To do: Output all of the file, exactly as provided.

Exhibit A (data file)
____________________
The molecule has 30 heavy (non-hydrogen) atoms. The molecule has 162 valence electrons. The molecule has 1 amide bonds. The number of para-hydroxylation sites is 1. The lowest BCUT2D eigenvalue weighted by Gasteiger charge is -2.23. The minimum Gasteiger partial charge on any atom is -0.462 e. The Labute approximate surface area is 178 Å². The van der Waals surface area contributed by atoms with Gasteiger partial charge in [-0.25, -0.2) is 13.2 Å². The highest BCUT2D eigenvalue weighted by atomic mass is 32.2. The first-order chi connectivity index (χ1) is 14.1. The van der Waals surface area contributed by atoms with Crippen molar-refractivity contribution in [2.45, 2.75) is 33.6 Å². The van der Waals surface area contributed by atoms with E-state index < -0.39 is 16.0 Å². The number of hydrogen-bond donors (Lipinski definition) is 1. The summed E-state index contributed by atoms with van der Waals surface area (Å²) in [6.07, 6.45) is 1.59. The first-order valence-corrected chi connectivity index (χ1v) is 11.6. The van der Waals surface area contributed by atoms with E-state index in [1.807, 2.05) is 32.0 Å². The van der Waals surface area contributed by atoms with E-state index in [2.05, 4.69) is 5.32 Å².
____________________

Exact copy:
The molecule has 30 heavy (non-hydrogen) atoms. The molecule has 162 valence electrons. The molecule has 1 amide bonds. The number of para-hydroxylation sites is 1. The lowest BCUT2D eigenvalue weighted by Gasteiger charge is -2.23. The minimum Gasteiger partial charge on any atom is -0.462 e. The Labute approximate surface area is 178 Å². The van der Waals surface area contributed by atoms with Gasteiger partial charge in [-0.25, -0.2) is 13.2 Å². The highest BCUT2D eigenvalue weighted by atomic mass is 32.2. The first-order chi connectivity index (χ1) is 14.1. The van der Waals surface area contributed by atoms with Crippen molar-refractivity contribution in [2.45, 2.75) is 33.6 Å². The van der Waals surface area contributed by atoms with E-state index < -0.39 is 16.0 Å². The number of hydrogen-bond donors (Lipinski definition) is 1. The summed E-state index contributed by atoms with van der Waals surface area (Å²) in [6.07, 6.45) is 1.59. The first-order valence-corrected chi connectivity index (χ1v) is 11.6. The van der Waals surface area contributed by atoms with E-state index in [1.807, 2.05) is 32.0 Å². The van der Waals surface area contributed by atoms with E-state index in [2.05, 4.69) is 5.32 Å².